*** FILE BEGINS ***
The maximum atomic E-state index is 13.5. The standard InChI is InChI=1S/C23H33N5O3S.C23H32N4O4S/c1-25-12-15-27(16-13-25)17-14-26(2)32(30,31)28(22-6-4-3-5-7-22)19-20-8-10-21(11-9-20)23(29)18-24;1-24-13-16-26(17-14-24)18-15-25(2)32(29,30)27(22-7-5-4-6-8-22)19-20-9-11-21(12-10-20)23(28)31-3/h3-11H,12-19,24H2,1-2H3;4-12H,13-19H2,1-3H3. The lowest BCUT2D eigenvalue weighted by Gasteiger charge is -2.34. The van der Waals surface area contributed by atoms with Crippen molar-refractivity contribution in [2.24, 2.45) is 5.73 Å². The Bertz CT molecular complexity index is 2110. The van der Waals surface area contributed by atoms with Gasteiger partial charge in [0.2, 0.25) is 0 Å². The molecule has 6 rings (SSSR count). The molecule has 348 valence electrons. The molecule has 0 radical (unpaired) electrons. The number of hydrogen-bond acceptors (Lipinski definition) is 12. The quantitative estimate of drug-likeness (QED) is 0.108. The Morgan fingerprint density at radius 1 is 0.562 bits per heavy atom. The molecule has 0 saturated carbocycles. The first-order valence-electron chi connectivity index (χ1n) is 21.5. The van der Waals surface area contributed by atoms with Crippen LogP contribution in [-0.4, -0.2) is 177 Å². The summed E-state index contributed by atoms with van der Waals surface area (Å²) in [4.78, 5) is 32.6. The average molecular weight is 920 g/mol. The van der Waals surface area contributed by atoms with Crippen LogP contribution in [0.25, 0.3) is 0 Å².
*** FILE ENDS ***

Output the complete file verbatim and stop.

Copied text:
The maximum atomic E-state index is 13.5. The standard InChI is InChI=1S/C23H33N5O3S.C23H32N4O4S/c1-25-12-15-27(16-13-25)17-14-26(2)32(30,31)28(22-6-4-3-5-7-22)19-20-8-10-21(11-9-20)23(29)18-24;1-24-13-16-26(17-14-24)18-15-25(2)32(29,30)27(22-7-5-4-6-8-22)19-20-9-11-21(12-10-20)23(28)31-3/h3-11H,12-19,24H2,1-2H3;4-12H,13-19H2,1-3H3. The lowest BCUT2D eigenvalue weighted by Gasteiger charge is -2.34. The van der Waals surface area contributed by atoms with Crippen molar-refractivity contribution in [2.24, 2.45) is 5.73 Å². The Bertz CT molecular complexity index is 2110. The van der Waals surface area contributed by atoms with Gasteiger partial charge in [0.2, 0.25) is 0 Å². The molecule has 6 rings (SSSR count). The molecule has 348 valence electrons. The molecule has 0 radical (unpaired) electrons. The number of hydrogen-bond acceptors (Lipinski definition) is 12. The quantitative estimate of drug-likeness (QED) is 0.108. The Morgan fingerprint density at radius 1 is 0.562 bits per heavy atom. The molecule has 0 saturated carbocycles. The first-order valence-electron chi connectivity index (χ1n) is 21.5. The van der Waals surface area contributed by atoms with Crippen LogP contribution in [-0.4, -0.2) is 177 Å². The summed E-state index contributed by atoms with van der Waals surface area (Å²) in [4.78, 5) is 32.6. The average molecular weight is 920 g/mol. The van der Waals surface area contributed by atoms with Crippen LogP contribution in [0.25, 0.3) is 0 Å².